At the verge of extinction these animals are forced to bear the brunt of mankind with our growing population and evolution of technology, detrimental to these animal’s habitats. We must be weary of the destruction we cause and take many precautions, as advertised by animal welfare groups in order to help keep some of our rarest and most treasured creatures alive. 


10. Proboscis monkey: 

The Proboscis Monkey has unique features, uncommonly seen in most monkey species. It can be easily distinguished by its long nose, hence the name “Proboscis”. It lives deep within the mangrove forests of Borneo in Southeast Asia. It is in danger of becoming extinct because of their habitats being deforested at the hands of humans. 



9. Iberian Lynx

The Iberian lynx is heavily spotted and weighs about half as much as the Eurasian species, with long legs and a very short tail with a black tip. Its coat is tawny with dark spots and it bears a characteristic "beard" around its face and prominent black ear tufts. If this breed of wild cat becomes extinct it will be the first species of cat to become extinct in 2,000 years!  According to data from WWF, only 100 Lynx’s were known to  exist in the wild, with only 25 females. This is a damning statistic and shows that the dwindling numbers of Iberian Lynx’s is no doubt a result of the human population constantly growing, and wanting more space to thrive as we do so. All at the cost of the Lynx’s habitats. 




8. Sumatran Tiger 

With less than 200 individuals in the wild this Tiger is found exclusively on the Indonesian island of Sumatra, the last stronghold for tigers in Indonesia. Accelerating deforestation and rampant poaching across the Sumatran tiger's range mean that unless authorities enforce the law, this subspecies will soon follow the fate of its extinct Javan and Balinese relatives.




7. Black Rhinoceros 

Despite being known as the “Black” rhino they are mainly dark yellow brown to dark brown or dark gray. The black rhinoceros has two horns, and occasionally a third small posterior horn. The anterior horn is longer than the posterior, averaging 50cm long. After a long period of these majestic and powerful beasts being poached for their horns illegally, finally conservation efforts have been put in place however the Rhino still remains in constant threat of being extinct. 



6. Javan Rhinoceros

With fewer than 50 remaining in the world these are the rarest large mammal in the world. This particular breed of Rhino can only be found on the Indonesian Island, Java. It’s the rarest species of Rhino and its being pushed to the brink of extinction due to poaching. It can be distinguished from other breeds of Rhinos by its convoluted looking skin folds and only having one horn.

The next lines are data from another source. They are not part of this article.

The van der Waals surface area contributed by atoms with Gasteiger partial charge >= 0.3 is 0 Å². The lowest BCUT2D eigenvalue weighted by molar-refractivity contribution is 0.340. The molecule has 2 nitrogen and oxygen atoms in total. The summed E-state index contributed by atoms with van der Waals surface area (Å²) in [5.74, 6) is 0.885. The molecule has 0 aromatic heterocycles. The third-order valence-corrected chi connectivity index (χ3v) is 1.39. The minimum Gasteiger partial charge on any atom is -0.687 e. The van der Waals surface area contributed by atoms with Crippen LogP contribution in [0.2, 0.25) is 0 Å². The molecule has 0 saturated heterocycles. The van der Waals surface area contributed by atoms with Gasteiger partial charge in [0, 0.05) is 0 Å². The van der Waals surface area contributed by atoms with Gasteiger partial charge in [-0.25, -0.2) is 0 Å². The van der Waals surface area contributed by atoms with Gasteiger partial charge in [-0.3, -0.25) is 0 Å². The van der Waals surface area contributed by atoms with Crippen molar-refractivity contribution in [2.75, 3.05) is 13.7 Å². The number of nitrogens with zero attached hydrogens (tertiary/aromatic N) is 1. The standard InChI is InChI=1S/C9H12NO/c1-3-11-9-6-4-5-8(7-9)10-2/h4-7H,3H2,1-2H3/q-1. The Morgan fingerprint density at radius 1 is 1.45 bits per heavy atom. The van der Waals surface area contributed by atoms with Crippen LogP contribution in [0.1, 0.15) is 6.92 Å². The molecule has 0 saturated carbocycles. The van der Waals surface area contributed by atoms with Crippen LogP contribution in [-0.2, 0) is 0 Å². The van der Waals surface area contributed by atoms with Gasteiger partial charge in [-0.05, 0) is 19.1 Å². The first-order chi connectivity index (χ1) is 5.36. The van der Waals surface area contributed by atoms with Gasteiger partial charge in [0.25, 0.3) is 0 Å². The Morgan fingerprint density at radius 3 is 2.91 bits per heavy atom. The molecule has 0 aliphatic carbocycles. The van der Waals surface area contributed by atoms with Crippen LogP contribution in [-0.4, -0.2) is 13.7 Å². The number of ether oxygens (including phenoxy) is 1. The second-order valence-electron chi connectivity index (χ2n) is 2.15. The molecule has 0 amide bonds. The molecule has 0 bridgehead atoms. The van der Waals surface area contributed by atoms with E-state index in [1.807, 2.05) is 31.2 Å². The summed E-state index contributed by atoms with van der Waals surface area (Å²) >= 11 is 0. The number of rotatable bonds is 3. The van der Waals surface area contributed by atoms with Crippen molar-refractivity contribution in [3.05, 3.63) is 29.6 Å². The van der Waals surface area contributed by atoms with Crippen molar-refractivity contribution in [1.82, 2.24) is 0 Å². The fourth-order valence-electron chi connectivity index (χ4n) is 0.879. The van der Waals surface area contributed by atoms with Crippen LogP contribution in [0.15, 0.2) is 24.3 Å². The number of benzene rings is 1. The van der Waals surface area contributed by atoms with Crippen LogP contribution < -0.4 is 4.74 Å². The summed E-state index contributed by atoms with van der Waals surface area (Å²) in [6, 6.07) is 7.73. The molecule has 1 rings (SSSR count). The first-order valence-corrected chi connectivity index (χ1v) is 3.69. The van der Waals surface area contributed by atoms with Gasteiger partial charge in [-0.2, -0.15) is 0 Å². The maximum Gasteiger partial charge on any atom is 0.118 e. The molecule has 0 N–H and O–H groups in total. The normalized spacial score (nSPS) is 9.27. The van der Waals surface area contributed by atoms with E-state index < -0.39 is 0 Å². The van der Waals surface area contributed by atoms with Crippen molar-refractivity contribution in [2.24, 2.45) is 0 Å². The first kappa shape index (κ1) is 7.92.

5. Vaquita

This small porpoise found of the Gulf of Mexico is critically endangered due to fisheries accidently and carelessly entangling them in their fishing nets. There are fewer than 100 Vaquita left in the ocean and this number will only continue to dwindle if strong action is not taken against Mexican local fisheries. Save this incredible creature from extinction by ensuring all seafood that you purchase is MSC certified.




4. Mountain gorilla

As the name suggests the mountain gorilla lives at high altitudes, mostly in the mountain forests of the Congo basin. They are a very large species of ape with thick masses of dark fur covering their bodies. The fur helps them to survive in a habitat where temperatures often drop below freezing. But as humans have moved more and more into the gorillas’ territory, the gorillas have been pushed farther up into the mountains for longer periods, forcing them to endure dangerous and sometimes deadly conditions.




3. Amur Leopard 

The Amur leopard is a solitary creature with typical leopard spots and a thick coat. People usually think of leopards in the savannas of Africa but in the Russian Far East, a rare subspecies has adapted to life in the temperate forests that make up the northern-most part of the species’ range.The Amur leopard is poached largely for its beautiful, spotted fur. In 1999, an undercover investigation team recovered a female and a male Amur leopard skin, which were being sold for $500 and $1,000 respectively in the village of Barabash, not far from the Kedrovaya Pad reserve in Russia. 




2. Borneo Pygmy Elephant

Once believed to be remnants of a domesticated herd given to the Sultan of Sulu in the 17th century, pygmy elephants were determined by WWF to be genetically different from other Asian elephants. DNA evidence proved these elephants were isolated about 300,000 years ago from their cousins on mainland Asia and Sumatra. Over time, they became smaller with relatively larger ears, longer tails and straighter tusks. Today, the pygmy elephants of Borneo are the smallest elephants in Asia. There are only about 1,000 elephants now left in the wild and numbers only continue to decrease as tree loggers are destroying their homes to cater for the expanding human population.




1. White-Headed Langur

The very cute Golden-Headed Langur is one of the rarest species of monkey in Asia.  The golden-headed langur is considered to be one of "The World's 25 Most Endangered Primates," And is assumed to have declined by 80% over the last three generations. The white-headed Langur is distinguished from its other monkey species by its wider set eyes and white or tangerine colored fur tuffs on the top of its head. 










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